Three seek District 1 nod in PEC election

By Lew K. Cohn

Managing Editor, The Highlander

Three candidates with a vast range of experience in the public and private sector are seeking the District 1 seat on the Pedernales Electric Cooperative Board of Directors this year.

Voting in the election begins Thursday, May 24, and runs through June 15. Members may vote online, by mail or online via SmartHub. Members can also vote online through an iPad device at PEC’s Canyon Lake, Junction, Kyle, Liberty Hill and Marble Falls offices, plus PEC’s headquarters.

Incumbent District 1 Director Christi Clement did not seek re-election this year. Candidates to succeed her for the next three-year term include Donna Holland Wilcox of Marble Falls, Milton Rister of Georgetown and Frank Haskell of Liberty Hill.

Members may only vote for directors who represent their geographic district. Burnet County is located in District 1, so Burnet County members may only vote in the District 1 race.

Elections are also being held in District 6 and District 7. In District 6, incumbent Paul Graf will face a challenge from Andrew W. Cable, while in District 7, incumbent Amy Lea SJ Akers faces a challenge from Travis Cox.

There will be a Meet Your Candidates night for the three District 1 candidates at 5:30 p.m. May 29 at the Liberty Hill PEC office, 10625 Texas 29. Similar events will be held in District 6 at the Canyon Lake office and in District 7 at the Kyle office.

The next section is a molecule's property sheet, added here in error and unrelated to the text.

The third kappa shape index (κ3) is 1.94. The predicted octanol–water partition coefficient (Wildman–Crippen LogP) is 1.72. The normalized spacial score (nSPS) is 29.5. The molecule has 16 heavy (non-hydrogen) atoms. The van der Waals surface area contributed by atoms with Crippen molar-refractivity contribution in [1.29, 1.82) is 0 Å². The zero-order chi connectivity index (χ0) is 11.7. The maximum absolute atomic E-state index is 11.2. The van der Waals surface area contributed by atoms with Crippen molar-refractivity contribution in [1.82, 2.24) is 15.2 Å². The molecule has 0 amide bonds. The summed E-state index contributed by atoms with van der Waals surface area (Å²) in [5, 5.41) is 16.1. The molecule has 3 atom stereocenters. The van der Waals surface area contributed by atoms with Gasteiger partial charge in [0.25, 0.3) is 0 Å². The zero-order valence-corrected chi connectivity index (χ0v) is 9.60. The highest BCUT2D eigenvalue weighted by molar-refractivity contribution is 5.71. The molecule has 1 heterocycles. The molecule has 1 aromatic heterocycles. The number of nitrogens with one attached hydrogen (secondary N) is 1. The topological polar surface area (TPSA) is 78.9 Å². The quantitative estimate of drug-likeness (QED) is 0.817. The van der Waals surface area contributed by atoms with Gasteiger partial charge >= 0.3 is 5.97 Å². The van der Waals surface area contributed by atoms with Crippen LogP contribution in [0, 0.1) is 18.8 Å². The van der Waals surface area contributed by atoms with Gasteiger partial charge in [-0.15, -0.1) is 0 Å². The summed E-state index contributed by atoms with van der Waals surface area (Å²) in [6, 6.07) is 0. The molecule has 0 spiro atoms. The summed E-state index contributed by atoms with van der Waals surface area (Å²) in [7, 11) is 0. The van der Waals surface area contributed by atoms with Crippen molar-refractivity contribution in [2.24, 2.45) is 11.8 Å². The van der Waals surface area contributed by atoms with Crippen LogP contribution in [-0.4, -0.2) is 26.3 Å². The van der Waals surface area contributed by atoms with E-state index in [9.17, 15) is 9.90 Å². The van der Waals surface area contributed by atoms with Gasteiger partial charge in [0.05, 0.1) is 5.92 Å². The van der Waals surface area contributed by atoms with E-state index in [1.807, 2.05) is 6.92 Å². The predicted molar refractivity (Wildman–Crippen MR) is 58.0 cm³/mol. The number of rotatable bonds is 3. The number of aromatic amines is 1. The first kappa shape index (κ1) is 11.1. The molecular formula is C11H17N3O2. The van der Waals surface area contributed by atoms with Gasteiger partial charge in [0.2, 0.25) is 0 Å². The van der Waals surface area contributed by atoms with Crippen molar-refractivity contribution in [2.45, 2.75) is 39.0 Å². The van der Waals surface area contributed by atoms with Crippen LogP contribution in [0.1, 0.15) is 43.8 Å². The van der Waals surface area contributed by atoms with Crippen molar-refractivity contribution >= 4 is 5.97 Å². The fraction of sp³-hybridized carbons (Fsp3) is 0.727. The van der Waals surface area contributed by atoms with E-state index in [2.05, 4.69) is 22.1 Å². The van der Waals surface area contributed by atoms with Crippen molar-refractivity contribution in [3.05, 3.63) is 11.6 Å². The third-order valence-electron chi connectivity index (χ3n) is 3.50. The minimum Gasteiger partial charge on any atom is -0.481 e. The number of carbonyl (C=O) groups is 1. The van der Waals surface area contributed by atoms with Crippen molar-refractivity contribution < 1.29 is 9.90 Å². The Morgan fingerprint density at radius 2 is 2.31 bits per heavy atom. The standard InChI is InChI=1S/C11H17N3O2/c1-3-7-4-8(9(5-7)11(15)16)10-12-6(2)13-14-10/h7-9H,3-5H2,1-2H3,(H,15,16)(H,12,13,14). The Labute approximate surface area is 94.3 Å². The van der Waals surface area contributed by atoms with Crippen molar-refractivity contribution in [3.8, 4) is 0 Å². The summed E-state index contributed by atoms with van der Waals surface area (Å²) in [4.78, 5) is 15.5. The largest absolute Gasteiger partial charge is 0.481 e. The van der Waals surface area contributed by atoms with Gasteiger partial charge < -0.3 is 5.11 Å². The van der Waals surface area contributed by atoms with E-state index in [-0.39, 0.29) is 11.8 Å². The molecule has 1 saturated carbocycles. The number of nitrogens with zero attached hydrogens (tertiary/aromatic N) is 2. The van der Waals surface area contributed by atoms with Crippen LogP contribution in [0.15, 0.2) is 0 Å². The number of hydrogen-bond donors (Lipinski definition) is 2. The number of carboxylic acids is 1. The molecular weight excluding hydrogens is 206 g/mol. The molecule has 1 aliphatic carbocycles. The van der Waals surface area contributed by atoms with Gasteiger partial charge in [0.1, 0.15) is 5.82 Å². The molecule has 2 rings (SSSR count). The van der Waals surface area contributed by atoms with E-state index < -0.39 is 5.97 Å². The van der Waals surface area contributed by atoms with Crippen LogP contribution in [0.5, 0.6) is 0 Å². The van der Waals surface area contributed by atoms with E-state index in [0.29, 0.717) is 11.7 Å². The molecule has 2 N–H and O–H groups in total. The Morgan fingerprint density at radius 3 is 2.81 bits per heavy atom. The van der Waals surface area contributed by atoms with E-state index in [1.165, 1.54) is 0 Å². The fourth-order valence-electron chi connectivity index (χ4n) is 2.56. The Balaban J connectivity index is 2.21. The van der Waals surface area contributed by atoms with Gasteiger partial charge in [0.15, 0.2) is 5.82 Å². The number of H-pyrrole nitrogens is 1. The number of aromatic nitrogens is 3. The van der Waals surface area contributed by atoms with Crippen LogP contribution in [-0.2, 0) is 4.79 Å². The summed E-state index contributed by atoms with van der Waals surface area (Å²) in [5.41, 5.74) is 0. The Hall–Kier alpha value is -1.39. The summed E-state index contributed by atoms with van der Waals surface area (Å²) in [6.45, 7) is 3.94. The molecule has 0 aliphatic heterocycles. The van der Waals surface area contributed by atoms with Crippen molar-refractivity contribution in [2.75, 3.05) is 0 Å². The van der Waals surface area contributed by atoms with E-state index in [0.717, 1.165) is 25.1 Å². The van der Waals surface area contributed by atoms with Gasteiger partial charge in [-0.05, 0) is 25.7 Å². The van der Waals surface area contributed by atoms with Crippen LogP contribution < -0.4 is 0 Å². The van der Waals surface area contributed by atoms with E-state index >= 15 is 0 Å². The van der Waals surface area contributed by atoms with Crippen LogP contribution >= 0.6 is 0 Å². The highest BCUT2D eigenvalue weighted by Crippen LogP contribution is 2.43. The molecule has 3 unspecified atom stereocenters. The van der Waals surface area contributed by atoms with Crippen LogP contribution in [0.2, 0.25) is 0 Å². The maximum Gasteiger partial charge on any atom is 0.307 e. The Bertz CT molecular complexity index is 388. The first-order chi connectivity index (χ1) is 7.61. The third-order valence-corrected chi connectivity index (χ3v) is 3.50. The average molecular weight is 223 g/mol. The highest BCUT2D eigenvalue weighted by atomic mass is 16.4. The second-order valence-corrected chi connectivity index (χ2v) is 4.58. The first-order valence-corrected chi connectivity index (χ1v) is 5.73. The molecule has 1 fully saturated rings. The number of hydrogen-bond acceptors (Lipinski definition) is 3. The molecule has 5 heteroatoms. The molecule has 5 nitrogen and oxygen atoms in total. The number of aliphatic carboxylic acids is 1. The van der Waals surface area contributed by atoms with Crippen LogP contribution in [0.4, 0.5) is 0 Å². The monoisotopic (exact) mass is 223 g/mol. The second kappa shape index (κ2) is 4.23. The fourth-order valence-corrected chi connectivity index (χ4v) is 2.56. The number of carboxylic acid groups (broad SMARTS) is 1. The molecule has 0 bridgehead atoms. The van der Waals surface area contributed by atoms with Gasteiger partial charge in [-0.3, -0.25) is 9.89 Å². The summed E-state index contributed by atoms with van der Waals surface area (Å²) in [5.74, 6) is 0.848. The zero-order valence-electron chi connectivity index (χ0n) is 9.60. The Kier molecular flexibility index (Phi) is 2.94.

This year, the cooperative is offering incentives for early voting. Members who vote by June 15 will be entered in a random drawing for $150 bill credits. Members may also choose to vote in person at PEC’s annual meeting, to be held June 23 at Smithson Valley High School in Spring Branch. Election results will be announced before the conclusion of that meeting.

Wilcox

Wilcox, the president of Holland-Wilcox Enterprises, described herself as “a sixth-generation Burnet County resident, businesswoman and community leader” with deep ties to District 1 as well as more than 25 years experience in both the public and private sectors, with a primary focus on “industry entrepreneurship.”

Over the years, I have served and led a wide range of domestic and international organizations having exceptional leadership and governance,” she said. “As president of Holland Wilcox Enterprises, I work with visionary leaders to plan, implement and succeed at their organization's goals and objectives, and PEC is no different.”

Wilcox said her mission as a PEC director would be “reducing electricity rates; enhancing customer service for commercial, farm and ranch and residential; and streamlining governance while increasing transparency through the review of current bylaws and policies.”

She noted that PEC currently has more than 300,000 active accounts and more than 1 million people served “in some of the fastest-growing counties in the nation.” The co-op boasts $1.5 billion in total assets, $590 million in 2017 revenues alone and “more than 700 loyal employees and the best linemen in the country.”

Our co-op, the largest in the nation, has a lot at stake,” Wilcox said. “Key decisions will be made by your board of directors over the next years to manage and sustain this growth — decisions that will have long and lasting impact on PEC.